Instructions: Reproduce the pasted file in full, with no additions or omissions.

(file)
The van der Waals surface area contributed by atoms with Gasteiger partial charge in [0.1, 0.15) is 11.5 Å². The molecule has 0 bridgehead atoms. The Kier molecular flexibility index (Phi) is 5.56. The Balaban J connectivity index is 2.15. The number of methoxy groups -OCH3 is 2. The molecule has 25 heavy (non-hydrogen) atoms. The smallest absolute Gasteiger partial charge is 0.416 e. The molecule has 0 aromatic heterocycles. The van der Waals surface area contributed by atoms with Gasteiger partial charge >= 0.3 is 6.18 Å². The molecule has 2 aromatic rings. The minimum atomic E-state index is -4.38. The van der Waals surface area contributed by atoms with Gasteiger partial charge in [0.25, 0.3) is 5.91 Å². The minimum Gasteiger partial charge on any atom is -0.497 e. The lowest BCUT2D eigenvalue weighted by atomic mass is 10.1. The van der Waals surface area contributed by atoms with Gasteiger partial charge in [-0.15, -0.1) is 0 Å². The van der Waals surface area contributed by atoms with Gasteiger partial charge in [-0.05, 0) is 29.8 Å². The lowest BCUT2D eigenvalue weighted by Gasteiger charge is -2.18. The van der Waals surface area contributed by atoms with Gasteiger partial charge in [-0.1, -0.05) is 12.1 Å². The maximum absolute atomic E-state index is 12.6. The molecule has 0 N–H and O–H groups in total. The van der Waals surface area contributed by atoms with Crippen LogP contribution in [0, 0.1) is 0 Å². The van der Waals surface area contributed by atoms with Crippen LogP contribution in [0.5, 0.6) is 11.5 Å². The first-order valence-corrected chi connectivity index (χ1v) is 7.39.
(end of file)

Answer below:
The van der Waals surface area contributed by atoms with Gasteiger partial charge in [0.1, 0.15) is 11.5 Å². The molecule has 0 bridgehead atoms. The Kier molecular flexibility index (Phi) is 5.56. The Balaban J connectivity index is 2.15. The number of methoxy groups -OCH3 is 2. The molecule has 25 heavy (non-hydrogen) atoms. The smallest absolute Gasteiger partial charge is 0.416 e. The molecule has 0 aromatic heterocycles. The van der Waals surface area contributed by atoms with Gasteiger partial charge >= 0.3 is 6.18 Å². The molecule has 2 aromatic rings. The minimum atomic E-state index is -4.38. The van der Waals surface area contributed by atoms with Gasteiger partial charge in [0.25, 0.3) is 5.91 Å². The minimum Gasteiger partial charge on any atom is -0.497 e. The lowest BCUT2D eigenvalue weighted by atomic mass is 10.1. The van der Waals surface area contributed by atoms with Gasteiger partial charge in [-0.15, -0.1) is 0 Å². The van der Waals surface area contributed by atoms with Gasteiger partial charge in [-0.05, 0) is 29.8 Å². The lowest BCUT2D eigenvalue weighted by Gasteiger charge is -2.18. The van der Waals surface area contributed by atoms with Gasteiger partial charge in [-0.1, -0.05) is 12.1 Å². The maximum absolute atomic E-state index is 12.6. The molecule has 0 N–H and O–H groups in total. The van der Waals surface area contributed by atoms with Crippen LogP contribution in [0, 0.1) is 0 Å². The van der Waals surface area contributed by atoms with Crippen LogP contribution in [0.5, 0.6) is 11.5 Å². The first-order valence-corrected chi connectivity index (χ1v) is 7.39.